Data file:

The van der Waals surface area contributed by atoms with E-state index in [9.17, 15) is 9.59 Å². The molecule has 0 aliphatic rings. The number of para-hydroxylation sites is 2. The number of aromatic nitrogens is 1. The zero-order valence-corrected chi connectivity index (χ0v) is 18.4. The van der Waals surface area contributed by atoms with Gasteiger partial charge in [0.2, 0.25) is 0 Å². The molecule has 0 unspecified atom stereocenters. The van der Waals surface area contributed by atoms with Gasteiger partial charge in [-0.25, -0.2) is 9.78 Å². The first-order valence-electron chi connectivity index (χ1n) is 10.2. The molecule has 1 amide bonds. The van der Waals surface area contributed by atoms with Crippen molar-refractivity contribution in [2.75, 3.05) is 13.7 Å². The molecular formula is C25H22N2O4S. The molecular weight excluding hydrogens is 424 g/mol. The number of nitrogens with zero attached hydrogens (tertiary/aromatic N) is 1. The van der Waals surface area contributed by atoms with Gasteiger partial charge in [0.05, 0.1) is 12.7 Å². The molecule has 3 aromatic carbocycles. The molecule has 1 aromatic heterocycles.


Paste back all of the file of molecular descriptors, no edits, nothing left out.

The van der Waals surface area contributed by atoms with E-state index in [9.17, 15) is 9.59 Å². The molecule has 0 aliphatic rings. The number of para-hydroxylation sites is 2. The number of aromatic nitrogens is 1. The zero-order valence-corrected chi connectivity index (χ0v) is 18.4. The van der Waals surface area contributed by atoms with Gasteiger partial charge in [0.2, 0.25) is 0 Å². The molecule has 0 unspecified atom stereocenters. The van der Waals surface area contributed by atoms with Gasteiger partial charge in [-0.25, -0.2) is 9.78 Å². The first-order valence-electron chi connectivity index (χ1n) is 10.2. The molecule has 1 amide bonds. The van der Waals surface area contributed by atoms with Crippen molar-refractivity contribution in [2.75, 3.05) is 13.7 Å². The molecular formula is C25H22N2O4S. The molecular weight excluding hydrogens is 424 g/mol. The number of nitrogens with zero attached hydrogens (tertiary/aromatic N) is 1. The van der Waals surface area contributed by atoms with Gasteiger partial charge in [0.05, 0.1) is 12.7 Å². The molecule has 3 aromatic carbocycles. The molecule has 1 aromatic heterocycles.